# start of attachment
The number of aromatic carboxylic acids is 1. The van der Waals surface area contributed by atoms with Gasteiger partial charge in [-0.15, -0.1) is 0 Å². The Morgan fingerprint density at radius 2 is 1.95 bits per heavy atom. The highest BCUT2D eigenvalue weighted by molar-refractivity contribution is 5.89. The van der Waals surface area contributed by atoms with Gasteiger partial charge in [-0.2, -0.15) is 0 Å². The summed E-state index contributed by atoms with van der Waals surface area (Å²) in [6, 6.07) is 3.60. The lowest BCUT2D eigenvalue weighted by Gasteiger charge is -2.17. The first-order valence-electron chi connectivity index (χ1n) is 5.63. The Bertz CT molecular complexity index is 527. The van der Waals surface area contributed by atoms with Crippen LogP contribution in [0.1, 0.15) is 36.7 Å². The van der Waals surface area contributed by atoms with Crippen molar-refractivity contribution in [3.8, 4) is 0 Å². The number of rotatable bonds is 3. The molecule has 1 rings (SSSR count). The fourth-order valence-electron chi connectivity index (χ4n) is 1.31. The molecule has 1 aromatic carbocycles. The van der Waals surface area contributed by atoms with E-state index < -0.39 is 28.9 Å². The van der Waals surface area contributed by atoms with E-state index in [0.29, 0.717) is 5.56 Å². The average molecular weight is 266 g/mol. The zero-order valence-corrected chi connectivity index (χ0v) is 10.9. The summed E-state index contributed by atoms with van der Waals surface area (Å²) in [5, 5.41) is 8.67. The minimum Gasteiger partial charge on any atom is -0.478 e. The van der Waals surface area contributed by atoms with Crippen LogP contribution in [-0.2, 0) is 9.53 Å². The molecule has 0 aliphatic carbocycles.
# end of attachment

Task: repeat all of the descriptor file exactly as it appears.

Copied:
The number of aromatic carboxylic acids is 1. The van der Waals surface area contributed by atoms with Gasteiger partial charge in [-0.15, -0.1) is 0 Å². The Morgan fingerprint density at radius 2 is 1.95 bits per heavy atom. The highest BCUT2D eigenvalue weighted by molar-refractivity contribution is 5.89. The van der Waals surface area contributed by atoms with Gasteiger partial charge in [-0.2, -0.15) is 0 Å². The summed E-state index contributed by atoms with van der Waals surface area (Å²) in [6, 6.07) is 3.60. The lowest BCUT2D eigenvalue weighted by Gasteiger charge is -2.17. The first-order valence-electron chi connectivity index (χ1n) is 5.63. The Bertz CT molecular complexity index is 527. The van der Waals surface area contributed by atoms with Crippen LogP contribution in [0.1, 0.15) is 36.7 Å². The van der Waals surface area contributed by atoms with Crippen molar-refractivity contribution in [3.8, 4) is 0 Å². The number of rotatable bonds is 3. The molecule has 1 rings (SSSR count). The fourth-order valence-electron chi connectivity index (χ4n) is 1.31. The molecule has 1 aromatic carbocycles. The van der Waals surface area contributed by atoms with E-state index < -0.39 is 28.9 Å². The van der Waals surface area contributed by atoms with E-state index in [0.29, 0.717) is 5.56 Å². The average molecular weight is 266 g/mol. The zero-order valence-corrected chi connectivity index (χ0v) is 10.9. The summed E-state index contributed by atoms with van der Waals surface area (Å²) in [5, 5.41) is 8.67. The minimum Gasteiger partial charge on any atom is -0.478 e. The van der Waals surface area contributed by atoms with Crippen LogP contribution in [-0.2, 0) is 9.53 Å². The molecule has 0 aliphatic carbocycles.